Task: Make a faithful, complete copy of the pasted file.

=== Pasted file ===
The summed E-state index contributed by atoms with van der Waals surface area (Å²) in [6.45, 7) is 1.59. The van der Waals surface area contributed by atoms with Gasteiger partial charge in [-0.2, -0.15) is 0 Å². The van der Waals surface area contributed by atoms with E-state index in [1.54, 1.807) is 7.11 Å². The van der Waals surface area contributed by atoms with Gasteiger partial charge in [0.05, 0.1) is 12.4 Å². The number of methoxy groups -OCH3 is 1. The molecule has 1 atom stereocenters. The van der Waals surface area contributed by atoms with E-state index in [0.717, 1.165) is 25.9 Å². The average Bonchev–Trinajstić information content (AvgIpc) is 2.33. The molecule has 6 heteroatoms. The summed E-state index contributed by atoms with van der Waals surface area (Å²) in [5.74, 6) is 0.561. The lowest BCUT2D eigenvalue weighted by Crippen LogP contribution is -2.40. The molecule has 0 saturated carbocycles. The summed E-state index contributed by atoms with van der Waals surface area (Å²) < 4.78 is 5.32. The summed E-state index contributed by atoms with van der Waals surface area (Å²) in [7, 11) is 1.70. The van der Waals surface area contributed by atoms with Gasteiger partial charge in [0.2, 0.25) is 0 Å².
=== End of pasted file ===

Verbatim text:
The summed E-state index contributed by atoms with van der Waals surface area (Å²) in [6.45, 7) is 1.59. The van der Waals surface area contributed by atoms with Gasteiger partial charge in [-0.2, -0.15) is 0 Å². The van der Waals surface area contributed by atoms with E-state index in [1.54, 1.807) is 7.11 Å². The van der Waals surface area contributed by atoms with Gasteiger partial charge in [0.05, 0.1) is 12.4 Å². The number of methoxy groups -OCH3 is 1. The molecule has 1 atom stereocenters. The van der Waals surface area contributed by atoms with E-state index in [0.717, 1.165) is 25.9 Å². The average Bonchev–Trinajstić information content (AvgIpc) is 2.33. The molecule has 6 heteroatoms. The summed E-state index contributed by atoms with van der Waals surface area (Å²) in [5.74, 6) is 0.561. The lowest BCUT2D eigenvalue weighted by Crippen LogP contribution is -2.40. The molecule has 0 saturated carbocycles. The summed E-state index contributed by atoms with van der Waals surface area (Å²) < 4.78 is 5.32. The summed E-state index contributed by atoms with van der Waals surface area (Å²) in [7, 11) is 1.70. The van der Waals surface area contributed by atoms with Gasteiger partial charge in [0.2, 0.25) is 0 Å².